This photo frustrates me for many reasons, one being that I spent a small fortune trying to photocopy this image from a book, when I was in Scotland. The image in the book is a couple of degrees lighter than this image and the hair looks blonder than this. If you look, you can see that Doc’s hair has been touched up at the top. My second frustration is the right ear looks like it has a lobe when the left ear does not. One thing to note is that his nose is a bit more flared in places than in the Dallas photo. It still looks like the same nose though, just swollen, perhaps due to illness. Take a look at the mustache and you’ll see the same kink on the left side. The hairline is also the same as the above photos but there is a hint of a widow’s peak starting and the hair has been cropped short.
Now, I honestly don’t think the above photo is a decent copy of the photo, but wait until you see these reproductions. Are you ready? Take a look at this.
Note the cowlick which wasn’t there before. The image gets darker too, Doc looks like he has black hair and black eyes. Compare these photos to the graduation and Prescott photos and it’s hard to believe that this is the same guy.
The Final Years
The picture and photos below are thankfully clearer than the Tombstone photo, but they raise a few questions. The one on the left is a charcoal sketch that was drawn of Doc by an artist in Pella, Iowa around 1885, just two years before Doc died in Glenwood Springs. The drawing is hanging on the wall of The Frontier Society office in Glenwood Springs and was supposedly found hanging in the wall of a cabin near Glenwood. The obvious question to raise would be why the bleep was Doc in Iowa and was he even there? Pella has connections with Wyatt Earp of course, but it doesn’t really solve the mystery. Perhaps a photo was sent to the artist in Iowa and Doc stayed in Colorado? Strangely enough it does match up with the other images, especially the Graduation photo.
The next photo to the right was taken in Glenwood Springs, Colorado during Doc’s final year. This photo was supposedly given to Wyatt Earp after Doc’s death by Dr. Crook, who looked after Doc in his final days. I like to believe that it is Doc. There’s a strange similarity to the Prescott photo, but the faintness of both images doesn’t really help the comparison.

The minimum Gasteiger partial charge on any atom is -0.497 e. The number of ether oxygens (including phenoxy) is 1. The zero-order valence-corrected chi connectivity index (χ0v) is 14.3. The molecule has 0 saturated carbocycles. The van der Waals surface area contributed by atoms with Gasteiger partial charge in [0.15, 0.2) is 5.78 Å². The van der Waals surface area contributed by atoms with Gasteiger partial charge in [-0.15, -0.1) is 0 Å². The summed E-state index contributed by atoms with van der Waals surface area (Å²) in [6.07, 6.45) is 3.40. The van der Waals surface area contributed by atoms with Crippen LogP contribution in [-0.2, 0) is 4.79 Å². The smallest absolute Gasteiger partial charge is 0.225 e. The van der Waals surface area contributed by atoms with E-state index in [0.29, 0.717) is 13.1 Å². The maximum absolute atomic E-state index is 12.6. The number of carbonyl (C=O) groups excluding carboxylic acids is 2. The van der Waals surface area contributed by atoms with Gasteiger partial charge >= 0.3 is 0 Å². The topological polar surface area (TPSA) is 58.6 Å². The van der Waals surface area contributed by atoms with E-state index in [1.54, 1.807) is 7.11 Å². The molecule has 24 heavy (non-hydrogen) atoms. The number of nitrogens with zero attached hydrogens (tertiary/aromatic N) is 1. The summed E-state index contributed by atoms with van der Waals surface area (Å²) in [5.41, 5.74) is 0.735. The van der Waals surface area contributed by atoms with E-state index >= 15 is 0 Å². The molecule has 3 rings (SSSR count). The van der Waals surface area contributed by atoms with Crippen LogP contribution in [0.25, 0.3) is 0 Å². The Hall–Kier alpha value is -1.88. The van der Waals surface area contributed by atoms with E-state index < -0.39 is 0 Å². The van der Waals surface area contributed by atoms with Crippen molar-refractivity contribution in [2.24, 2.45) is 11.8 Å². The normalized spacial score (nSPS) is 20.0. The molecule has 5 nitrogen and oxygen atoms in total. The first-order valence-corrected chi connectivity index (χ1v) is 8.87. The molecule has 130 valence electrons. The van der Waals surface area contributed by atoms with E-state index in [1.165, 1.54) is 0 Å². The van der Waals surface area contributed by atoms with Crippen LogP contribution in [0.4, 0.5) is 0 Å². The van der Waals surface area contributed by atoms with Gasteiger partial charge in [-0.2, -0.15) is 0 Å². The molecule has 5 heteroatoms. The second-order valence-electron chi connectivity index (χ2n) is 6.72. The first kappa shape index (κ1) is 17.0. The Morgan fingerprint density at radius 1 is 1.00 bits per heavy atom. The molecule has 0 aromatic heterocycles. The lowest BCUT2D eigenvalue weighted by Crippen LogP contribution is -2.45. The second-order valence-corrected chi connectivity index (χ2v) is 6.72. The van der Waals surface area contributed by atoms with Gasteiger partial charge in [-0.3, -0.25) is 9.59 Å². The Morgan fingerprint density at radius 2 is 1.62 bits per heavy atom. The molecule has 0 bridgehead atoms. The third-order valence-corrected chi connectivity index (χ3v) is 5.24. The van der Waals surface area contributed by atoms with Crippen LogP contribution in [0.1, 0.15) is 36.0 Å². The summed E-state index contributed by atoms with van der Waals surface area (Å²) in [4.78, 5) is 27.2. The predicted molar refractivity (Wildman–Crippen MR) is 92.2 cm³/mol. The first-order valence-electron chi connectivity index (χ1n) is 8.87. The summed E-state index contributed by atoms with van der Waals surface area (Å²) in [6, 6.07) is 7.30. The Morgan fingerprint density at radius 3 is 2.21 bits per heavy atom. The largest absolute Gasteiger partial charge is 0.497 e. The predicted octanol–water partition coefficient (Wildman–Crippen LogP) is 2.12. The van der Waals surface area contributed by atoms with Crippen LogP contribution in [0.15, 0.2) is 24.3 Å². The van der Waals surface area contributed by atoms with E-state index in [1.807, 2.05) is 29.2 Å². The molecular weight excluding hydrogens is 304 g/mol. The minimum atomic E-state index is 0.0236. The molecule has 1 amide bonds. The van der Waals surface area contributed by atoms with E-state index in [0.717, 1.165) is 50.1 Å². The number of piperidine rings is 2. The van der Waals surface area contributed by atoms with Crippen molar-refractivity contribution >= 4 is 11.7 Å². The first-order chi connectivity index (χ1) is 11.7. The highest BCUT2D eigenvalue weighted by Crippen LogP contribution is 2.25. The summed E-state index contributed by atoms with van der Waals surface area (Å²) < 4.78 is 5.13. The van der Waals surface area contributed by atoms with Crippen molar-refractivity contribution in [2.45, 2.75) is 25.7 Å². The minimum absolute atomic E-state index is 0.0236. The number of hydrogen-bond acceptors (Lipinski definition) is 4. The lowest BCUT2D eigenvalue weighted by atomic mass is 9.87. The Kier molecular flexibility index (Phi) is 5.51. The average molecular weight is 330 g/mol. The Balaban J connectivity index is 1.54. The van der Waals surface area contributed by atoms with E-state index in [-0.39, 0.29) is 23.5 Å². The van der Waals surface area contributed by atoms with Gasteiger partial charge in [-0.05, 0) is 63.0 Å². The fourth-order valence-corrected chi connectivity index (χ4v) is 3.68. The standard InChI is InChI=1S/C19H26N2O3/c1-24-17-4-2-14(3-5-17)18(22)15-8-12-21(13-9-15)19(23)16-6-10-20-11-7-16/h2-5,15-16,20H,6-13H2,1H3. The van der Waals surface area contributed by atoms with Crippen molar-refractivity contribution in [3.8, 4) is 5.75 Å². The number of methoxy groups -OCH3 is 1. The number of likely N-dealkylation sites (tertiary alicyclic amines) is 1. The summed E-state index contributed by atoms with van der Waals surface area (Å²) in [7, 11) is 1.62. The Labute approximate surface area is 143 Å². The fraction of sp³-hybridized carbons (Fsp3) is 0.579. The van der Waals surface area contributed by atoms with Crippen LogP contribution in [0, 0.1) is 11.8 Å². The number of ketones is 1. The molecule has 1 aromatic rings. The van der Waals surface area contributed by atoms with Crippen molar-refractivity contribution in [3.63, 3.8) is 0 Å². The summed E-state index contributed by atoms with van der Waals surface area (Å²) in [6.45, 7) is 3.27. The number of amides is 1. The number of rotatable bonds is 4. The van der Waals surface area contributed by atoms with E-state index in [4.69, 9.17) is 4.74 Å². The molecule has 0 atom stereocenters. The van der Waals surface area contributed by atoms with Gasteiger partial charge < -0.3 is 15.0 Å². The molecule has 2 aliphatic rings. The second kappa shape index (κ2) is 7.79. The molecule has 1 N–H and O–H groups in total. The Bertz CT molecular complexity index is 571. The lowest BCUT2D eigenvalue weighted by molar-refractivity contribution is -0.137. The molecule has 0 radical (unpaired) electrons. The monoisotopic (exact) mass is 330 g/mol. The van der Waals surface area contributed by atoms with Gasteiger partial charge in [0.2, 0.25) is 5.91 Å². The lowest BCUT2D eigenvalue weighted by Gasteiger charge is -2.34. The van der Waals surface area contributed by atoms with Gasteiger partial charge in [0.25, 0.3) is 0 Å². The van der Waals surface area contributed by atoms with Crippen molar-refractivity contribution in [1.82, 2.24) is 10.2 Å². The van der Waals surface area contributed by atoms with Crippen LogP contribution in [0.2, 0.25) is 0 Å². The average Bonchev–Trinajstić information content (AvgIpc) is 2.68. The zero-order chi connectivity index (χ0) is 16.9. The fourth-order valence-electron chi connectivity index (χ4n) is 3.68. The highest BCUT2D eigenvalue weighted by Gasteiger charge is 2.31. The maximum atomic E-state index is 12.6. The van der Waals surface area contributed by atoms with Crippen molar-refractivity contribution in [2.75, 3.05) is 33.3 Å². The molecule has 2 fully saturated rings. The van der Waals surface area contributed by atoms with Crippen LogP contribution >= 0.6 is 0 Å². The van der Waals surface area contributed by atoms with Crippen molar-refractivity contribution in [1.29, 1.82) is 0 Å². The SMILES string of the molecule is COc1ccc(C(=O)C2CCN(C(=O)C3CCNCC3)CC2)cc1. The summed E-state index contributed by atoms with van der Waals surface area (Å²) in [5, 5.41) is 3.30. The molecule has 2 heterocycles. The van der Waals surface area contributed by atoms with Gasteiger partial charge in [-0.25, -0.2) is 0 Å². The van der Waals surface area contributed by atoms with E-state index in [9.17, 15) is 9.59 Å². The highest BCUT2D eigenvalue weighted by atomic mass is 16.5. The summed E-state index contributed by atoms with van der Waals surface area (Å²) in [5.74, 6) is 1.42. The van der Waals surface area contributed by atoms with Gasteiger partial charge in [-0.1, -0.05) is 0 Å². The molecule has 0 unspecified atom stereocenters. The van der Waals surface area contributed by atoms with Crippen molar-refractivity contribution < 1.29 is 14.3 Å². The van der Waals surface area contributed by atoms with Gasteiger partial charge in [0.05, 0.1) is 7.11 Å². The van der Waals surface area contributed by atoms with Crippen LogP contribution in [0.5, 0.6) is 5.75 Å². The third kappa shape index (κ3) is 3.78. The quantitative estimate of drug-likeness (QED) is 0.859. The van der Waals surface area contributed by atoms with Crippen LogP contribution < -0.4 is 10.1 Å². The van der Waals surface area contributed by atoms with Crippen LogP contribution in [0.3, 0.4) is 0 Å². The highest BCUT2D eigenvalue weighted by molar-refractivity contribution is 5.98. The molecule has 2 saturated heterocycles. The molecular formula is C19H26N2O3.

The final photo is one that was recently discovered and featured in True West magazine. It is claimed to be of Doc shortly before he died. This would fit perfectly into Doc’s story if it wasn’t for the fact that the photo was found in St Louis, Missouri. Apart from a similarity in features, there is absolutely no provenance that this is Doc. Was the photo taken in St Louis, MO and if so what was Doc doing there? Of course it’s also possible that it was taken in Glenwood Springs, CO. I personally have very conflicted feelings about this photo. Certainly the subject is extremely weak looking. His neck is wrapped, this may have been so that supports could be used to keep his head up while the picture was taken or may also simply be a hot-wrapped compress to help relieve symptoms of his disease.
My issue, and perhaps this is an overly romantic notion, is that Doc would not have posed for a photo like this. Who would the photo have been taken for? Would his family have wanted a photo like this? I think perhaps he would have been too proud. I like to believe that he gallivanted around Colorado, playing out every last ounce of his being until one morning, he simply couldn’t get up any more. I then like to imagine that he spent his remaining days in a coma until he took his last breath. I don’t like to think of him frittering away, while clock-watching and posing for photographs. However, that’s just a romantic notion of mine and has no bearing on the validity of this photograph.
So what do you think? I hope you enjoyed looking at the photos. There are others too that are obviously false, but I wanted to just include the ones that are plausible. Again, my frustration is the poor quality of the images. Even in books, it seems that it’s hard to get a good clear image of Doc. Presumably part of this is to do with the types of fixatives that were available for developing photographs at the time. Even with good care, photos from the 1870’s and 80’s are susceptible to all kinds of light and heat damage. I’m sure that a few of Doc’s photos may have been either crushed in the mail on the way home to Georgia or perhaps even in a trunk with Doc’s possessions.